The earthquakes that struck Japan on April 14-15 will cost more in terms of economic losses than previously estimated, though insured losses are much lower, according to the latest RMS estimates.
Economic damage estimates from the catastrophe modeling firm now land between $5.5 billion and $7.5 billion. RMS initially estimated that economic damage estimates would hit between $2.5 billion and $3.5 billion, arising from damage to property and contents for residential, commercial and industrial buildings.
RMS said that insured losses for the Kumamoto quakes appear to be between $800 million and $1.2 billion.
Why did economic losses go so much higher? RMS explained that detailed data led to the change.
“The updated economic damage estimate reflects the evolution of the building damage statistics from the April 14 and 15 events, detailed data gathered through reconnaissance by RMS engineers and scientists, and revisions to the U.S. Geological Survey ShakeMap,” RMS Senior Earthquake Engineer Renee Lee said in prepared remarks. “Our understanding of the events in Kumamoto takes into account this new information.”
RMS’s economic and insured loss estimates do not include elements such as business interruption or alternative living expense impacts, infrastructure damage, land damage, auto or workers compensation.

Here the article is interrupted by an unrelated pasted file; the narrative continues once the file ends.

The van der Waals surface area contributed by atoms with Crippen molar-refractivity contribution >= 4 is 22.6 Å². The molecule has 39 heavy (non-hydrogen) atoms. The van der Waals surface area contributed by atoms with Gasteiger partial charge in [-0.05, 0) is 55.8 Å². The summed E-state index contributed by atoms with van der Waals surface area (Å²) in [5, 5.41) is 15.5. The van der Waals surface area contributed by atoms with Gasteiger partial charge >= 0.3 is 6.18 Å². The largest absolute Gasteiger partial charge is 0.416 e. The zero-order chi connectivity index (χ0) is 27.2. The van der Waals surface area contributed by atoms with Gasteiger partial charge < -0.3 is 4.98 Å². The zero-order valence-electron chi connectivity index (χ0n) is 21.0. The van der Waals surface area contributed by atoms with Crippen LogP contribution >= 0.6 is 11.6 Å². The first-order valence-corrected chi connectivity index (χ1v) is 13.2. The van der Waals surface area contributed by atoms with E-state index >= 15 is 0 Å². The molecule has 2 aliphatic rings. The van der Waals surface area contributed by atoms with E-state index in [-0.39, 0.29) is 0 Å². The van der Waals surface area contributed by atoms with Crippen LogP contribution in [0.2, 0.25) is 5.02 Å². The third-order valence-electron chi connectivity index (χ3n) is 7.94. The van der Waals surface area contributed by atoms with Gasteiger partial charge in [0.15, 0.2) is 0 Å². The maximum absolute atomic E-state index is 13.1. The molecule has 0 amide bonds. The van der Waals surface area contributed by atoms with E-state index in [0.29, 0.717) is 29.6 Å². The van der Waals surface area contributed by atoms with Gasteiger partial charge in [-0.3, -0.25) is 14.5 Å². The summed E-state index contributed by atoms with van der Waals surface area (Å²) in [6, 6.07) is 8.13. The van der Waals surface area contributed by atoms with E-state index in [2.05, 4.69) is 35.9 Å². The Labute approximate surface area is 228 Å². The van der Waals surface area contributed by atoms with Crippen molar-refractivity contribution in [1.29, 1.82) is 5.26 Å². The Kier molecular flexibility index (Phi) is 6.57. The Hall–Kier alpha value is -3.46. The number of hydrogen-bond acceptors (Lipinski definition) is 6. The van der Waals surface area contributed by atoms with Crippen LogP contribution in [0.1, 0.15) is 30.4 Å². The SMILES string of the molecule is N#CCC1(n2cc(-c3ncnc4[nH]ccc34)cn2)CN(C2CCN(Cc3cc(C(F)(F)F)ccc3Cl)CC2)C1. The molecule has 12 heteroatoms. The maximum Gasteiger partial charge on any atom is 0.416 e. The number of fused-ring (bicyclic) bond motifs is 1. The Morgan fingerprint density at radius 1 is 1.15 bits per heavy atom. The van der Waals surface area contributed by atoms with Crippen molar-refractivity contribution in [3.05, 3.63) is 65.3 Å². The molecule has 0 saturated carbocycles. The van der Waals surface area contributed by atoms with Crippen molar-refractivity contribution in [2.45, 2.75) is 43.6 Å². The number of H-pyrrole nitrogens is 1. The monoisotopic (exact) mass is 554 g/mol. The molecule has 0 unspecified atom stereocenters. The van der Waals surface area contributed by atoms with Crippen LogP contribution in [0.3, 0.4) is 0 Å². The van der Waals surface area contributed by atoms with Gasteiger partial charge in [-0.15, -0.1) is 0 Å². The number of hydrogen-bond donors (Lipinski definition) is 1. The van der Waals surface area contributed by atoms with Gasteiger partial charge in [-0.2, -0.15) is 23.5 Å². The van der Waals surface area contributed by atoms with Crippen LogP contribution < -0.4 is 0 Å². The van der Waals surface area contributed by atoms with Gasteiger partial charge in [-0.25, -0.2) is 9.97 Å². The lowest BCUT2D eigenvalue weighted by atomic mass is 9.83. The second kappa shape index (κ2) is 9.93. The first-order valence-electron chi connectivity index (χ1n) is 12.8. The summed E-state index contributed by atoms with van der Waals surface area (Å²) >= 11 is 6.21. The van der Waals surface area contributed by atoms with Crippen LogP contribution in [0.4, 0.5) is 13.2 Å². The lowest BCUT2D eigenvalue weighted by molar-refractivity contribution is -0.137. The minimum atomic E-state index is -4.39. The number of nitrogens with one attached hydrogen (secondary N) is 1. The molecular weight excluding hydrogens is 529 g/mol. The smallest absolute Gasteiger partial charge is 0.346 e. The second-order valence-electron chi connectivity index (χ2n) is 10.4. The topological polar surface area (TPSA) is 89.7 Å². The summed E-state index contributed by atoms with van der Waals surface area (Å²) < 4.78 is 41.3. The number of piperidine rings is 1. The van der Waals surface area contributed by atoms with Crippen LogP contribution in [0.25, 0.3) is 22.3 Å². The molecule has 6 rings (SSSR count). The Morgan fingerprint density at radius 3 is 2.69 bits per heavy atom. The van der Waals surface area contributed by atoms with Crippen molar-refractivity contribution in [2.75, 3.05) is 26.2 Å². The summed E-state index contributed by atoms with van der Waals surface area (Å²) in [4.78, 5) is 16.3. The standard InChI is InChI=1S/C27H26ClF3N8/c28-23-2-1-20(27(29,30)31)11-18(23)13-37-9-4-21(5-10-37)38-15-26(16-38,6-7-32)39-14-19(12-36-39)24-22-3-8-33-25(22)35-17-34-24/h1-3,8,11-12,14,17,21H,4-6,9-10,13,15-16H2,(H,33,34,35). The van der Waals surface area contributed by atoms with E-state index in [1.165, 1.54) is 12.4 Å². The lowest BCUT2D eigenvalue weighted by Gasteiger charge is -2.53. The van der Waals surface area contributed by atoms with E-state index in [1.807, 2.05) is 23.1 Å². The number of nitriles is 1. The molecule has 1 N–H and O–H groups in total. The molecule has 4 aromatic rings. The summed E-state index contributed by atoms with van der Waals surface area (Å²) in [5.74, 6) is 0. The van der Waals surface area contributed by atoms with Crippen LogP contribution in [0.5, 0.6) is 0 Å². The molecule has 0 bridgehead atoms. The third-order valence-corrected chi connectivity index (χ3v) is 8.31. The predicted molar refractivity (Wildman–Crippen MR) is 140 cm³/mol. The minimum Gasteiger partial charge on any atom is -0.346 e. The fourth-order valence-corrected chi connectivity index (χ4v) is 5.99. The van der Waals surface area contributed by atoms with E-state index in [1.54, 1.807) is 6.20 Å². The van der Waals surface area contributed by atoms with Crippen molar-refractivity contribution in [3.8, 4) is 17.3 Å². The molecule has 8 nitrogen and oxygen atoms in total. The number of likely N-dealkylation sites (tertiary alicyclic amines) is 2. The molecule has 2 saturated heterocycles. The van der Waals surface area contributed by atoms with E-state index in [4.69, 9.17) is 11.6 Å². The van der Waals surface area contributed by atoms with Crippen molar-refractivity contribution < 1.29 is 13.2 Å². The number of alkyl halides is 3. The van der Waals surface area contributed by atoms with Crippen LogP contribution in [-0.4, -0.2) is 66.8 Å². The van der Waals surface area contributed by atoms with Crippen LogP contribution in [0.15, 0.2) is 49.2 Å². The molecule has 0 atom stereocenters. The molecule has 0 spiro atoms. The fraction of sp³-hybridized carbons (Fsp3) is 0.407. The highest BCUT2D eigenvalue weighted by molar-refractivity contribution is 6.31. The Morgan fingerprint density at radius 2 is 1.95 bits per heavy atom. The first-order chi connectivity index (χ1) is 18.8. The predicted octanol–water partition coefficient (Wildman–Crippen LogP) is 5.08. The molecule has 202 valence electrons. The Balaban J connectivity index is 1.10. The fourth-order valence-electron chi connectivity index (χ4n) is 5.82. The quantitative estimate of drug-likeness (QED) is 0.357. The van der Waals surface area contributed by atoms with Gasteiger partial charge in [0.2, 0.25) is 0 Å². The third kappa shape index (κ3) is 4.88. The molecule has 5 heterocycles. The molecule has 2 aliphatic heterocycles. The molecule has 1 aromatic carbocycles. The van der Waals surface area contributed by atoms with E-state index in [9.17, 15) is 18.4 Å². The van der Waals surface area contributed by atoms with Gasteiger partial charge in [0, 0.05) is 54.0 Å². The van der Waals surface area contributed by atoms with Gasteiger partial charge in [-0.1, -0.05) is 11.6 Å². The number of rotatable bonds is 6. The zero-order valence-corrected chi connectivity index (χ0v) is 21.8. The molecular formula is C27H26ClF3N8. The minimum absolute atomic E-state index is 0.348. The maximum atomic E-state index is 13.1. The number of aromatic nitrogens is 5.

The RMS estimate differs from other catastrophe modeling operations. Marsh & McLennan subsidiary Guy Carpenter & Co., for example, tallied $1.7 billion to $2.9 billion in insured losses from the Kumamoto earthquakes, higher than RMS’s insured loss estimates.
That estimate, as Guy Carpenter pointed out, covers a variety of issues stemming from the initial quake event.
Japanese authorities estimated that 65 people died in the earthquake and another 332 suffered severe injuries, with more than 2,000 buildings damaged. Guy Carpenter noted the damage to commercial companies such as Nissan, Honda and Toyota Motor Corp., which “felt the significant impact of the events.”
Toyota alone is expected to lose 80,000 units of production after shutting down nearly all of its assembly plants in Japan in the quake’s initial aftermath, Guy Carpenter said.
Guy Carpenter’s insured loss estimate matches AIR Worldwide, which predicted post-quake insured losses between $1.7 billion and $2.9 billion for damaged properties.
Sources: RMS, Guy Carpenter